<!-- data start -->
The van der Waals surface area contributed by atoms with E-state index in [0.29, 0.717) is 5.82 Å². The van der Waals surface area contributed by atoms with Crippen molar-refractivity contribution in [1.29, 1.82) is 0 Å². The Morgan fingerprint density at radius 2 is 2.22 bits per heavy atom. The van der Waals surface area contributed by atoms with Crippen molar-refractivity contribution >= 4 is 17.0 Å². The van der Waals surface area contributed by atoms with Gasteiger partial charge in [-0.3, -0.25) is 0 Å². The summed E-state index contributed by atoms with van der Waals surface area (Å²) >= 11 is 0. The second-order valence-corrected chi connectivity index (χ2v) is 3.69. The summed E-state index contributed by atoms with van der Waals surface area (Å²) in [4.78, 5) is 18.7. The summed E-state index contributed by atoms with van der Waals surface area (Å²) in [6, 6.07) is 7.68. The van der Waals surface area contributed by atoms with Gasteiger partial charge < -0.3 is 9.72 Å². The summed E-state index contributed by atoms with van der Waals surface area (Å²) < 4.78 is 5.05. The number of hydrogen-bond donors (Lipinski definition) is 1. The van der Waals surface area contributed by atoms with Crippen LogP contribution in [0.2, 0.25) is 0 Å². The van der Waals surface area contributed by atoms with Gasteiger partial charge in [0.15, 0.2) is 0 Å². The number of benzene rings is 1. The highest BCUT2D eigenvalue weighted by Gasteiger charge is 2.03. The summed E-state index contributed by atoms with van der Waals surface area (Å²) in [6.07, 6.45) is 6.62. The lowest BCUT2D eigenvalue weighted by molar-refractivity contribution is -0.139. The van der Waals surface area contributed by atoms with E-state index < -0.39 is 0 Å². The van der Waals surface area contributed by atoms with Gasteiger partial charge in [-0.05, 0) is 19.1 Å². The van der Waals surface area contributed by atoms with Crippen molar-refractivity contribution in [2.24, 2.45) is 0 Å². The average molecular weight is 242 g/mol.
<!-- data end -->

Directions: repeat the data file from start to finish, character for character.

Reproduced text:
The van der Waals surface area contributed by atoms with E-state index in [0.29, 0.717) is 5.82 Å². The van der Waals surface area contributed by atoms with Crippen molar-refractivity contribution in [1.29, 1.82) is 0 Å². The Morgan fingerprint density at radius 2 is 2.22 bits per heavy atom. The van der Waals surface area contributed by atoms with Crippen molar-refractivity contribution >= 4 is 17.0 Å². The van der Waals surface area contributed by atoms with Gasteiger partial charge in [-0.3, -0.25) is 0 Å². The summed E-state index contributed by atoms with van der Waals surface area (Å²) >= 11 is 0. The second-order valence-corrected chi connectivity index (χ2v) is 3.69. The summed E-state index contributed by atoms with van der Waals surface area (Å²) in [4.78, 5) is 18.7. The summed E-state index contributed by atoms with van der Waals surface area (Å²) in [6, 6.07) is 7.68. The van der Waals surface area contributed by atoms with Gasteiger partial charge < -0.3 is 9.72 Å². The summed E-state index contributed by atoms with van der Waals surface area (Å²) < 4.78 is 5.05. The number of hydrogen-bond donors (Lipinski definition) is 1. The van der Waals surface area contributed by atoms with Crippen LogP contribution in [0.2, 0.25) is 0 Å². The van der Waals surface area contributed by atoms with Gasteiger partial charge in [0.15, 0.2) is 0 Å². The number of benzene rings is 1. The highest BCUT2D eigenvalue weighted by Gasteiger charge is 2.03. The summed E-state index contributed by atoms with van der Waals surface area (Å²) in [6.07, 6.45) is 6.62. The lowest BCUT2D eigenvalue weighted by molar-refractivity contribution is -0.139. The van der Waals surface area contributed by atoms with E-state index < -0.39 is 0 Å². The van der Waals surface area contributed by atoms with Gasteiger partial charge in [-0.05, 0) is 19.1 Å². The van der Waals surface area contributed by atoms with Crippen molar-refractivity contribution in [2.24, 2.45) is 0 Å². The average molecular weight is 242 g/mol.